"If you can't possibly deal without your phone for two hours, this is not the place for you.”
In the mid-2000s, people were so eager to adopt smartphone technology that we never had time to create any etiquette for using it. Now, two decades later, it’s acceptable for people to stare at their phones when others are around, even in social situations. It's also fine to take any event and turn it into little more than an excuse to create social media content.
But in 2022, the constant notifications can feel a lot more like an annoyance than a blessing. Further, these tiny interruptions take us out of the moment and prevent us from paying attention to our friends, a good meal or a show.
Studies show that having a cellphone in your pocket can make you feel more stressed, but when we don’t have our phone on us we experience a sense of anxiety as well. Smartphones, can't live with 'em, can't live without 'em.
Smartphones have become such an interruption that some concert venues and comedy clubs have adopted a new system that locks phones in a pouch and they can only be opened in case of an emergency or when the show is over.
The system is great because it prevents others from being distracted by the guy in front who wants to film every moment and also allows you to enjoy the show instead of feeling pressured to take photos or text your friends.
Tim Love, a chef who owns several restaurants in the Fort Worth area, thinks it’s time we enjoy smartphone-free dining, too. According to a report by NBC Dallas-Fort Worth, customers at his new Italian restaurant, Caterina's in Fort Worth, will be required to pack their phones away into small bags while they eat.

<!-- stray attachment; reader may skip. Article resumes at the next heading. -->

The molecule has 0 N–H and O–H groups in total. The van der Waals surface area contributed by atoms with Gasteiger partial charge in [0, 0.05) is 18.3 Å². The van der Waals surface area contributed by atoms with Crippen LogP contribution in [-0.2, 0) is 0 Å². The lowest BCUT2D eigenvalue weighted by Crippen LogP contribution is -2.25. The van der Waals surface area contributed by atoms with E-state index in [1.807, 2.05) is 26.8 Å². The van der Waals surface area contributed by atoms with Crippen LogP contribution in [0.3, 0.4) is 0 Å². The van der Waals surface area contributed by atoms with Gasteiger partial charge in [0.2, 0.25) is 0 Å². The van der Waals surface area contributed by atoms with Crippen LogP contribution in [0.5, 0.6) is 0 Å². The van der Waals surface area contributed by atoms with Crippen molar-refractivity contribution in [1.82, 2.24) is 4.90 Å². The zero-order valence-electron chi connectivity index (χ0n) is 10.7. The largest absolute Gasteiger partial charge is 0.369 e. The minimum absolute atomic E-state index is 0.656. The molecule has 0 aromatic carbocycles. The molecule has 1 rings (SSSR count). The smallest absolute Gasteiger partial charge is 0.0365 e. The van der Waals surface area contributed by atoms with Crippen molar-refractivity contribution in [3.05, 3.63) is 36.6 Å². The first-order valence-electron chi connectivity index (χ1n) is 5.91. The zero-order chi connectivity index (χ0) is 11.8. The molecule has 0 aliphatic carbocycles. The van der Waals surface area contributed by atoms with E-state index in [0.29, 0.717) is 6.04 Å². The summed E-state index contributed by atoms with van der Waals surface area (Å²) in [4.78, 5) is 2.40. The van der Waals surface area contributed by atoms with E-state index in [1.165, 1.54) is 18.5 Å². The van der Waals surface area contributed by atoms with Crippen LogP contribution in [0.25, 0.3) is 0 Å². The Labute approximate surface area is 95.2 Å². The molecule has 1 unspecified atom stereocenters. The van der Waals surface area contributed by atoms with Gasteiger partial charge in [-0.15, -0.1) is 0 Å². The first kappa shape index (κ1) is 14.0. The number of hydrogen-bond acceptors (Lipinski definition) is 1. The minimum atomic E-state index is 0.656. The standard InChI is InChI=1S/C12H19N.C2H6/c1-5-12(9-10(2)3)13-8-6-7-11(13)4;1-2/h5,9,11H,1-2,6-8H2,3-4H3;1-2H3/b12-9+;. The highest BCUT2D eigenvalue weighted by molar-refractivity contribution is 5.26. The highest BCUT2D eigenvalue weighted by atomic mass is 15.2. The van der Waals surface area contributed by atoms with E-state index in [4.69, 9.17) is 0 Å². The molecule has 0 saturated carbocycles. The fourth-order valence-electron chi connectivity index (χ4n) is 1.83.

"The hostess gives each guest a pouch to put their phone in and the pouch stays with the guest the whole dinner,” Love told Paper City.
"We're going to kindly ask them to put their phone in the bag,” Love said. “We've already had that happen. Some people forget. They just have their phone in their pocket. We give them the bag. They put their phone in the bag. It's not a big deal."
The idea is to create a place where people can disconnect and pay attention to their friends, fellow diners, the ambiance and food without being distracted by technology.
"If you can't possibly deal without your phone for two hours, this is not the place for you,” Love told NBC. “I mean, people go to movies, they don't get on their phone."
\u201cWhy chef Tim Love banned cell phones in Caterina\u2019s https://t.co/DpwoGcyqnb\u201d— Eater Dallas (@Eater Dallas) 1659623426
The restaurant has a swanky ’40s and ’50s vibe and, to keep things classy, men are required to wear sport coats. Love has made the restaurant's old-school bright-red rotary landline available to anyone who needs to be reachable during their dinner. If a diner receives a call, the staff will walk over to their table with the phone.
The meals are served at a slower pace to help people relax. “At Caterina’s guests will be treated to a multi-course meal,” Love told Paper City. “It’s slow dining, or what I like to call analog dining where the entire experience encourages you to slow down. There will be lots of little surprises throughout the meal.”
Bud Kennedy from the Fort Worth Star-Telegram says the smartphone-free restaurant encourages people to socialize.
“Tables talking to tables—[patrons] making new friends—the vibe is so great,” Kennedy said.
We rushed into the new world of smartphones so quickly that we didn’t have a chance to figure out how far we should go. Now that we’ve had smartphones in our pockets for 15-plus years, many of us are starting to realize what we’ve lost due to the change in technology.
Kudos to Love for creating an environment that fosters human connection. Hopefully, others will run with the idea and we can start to find a better balance between digital technology and our natural environment.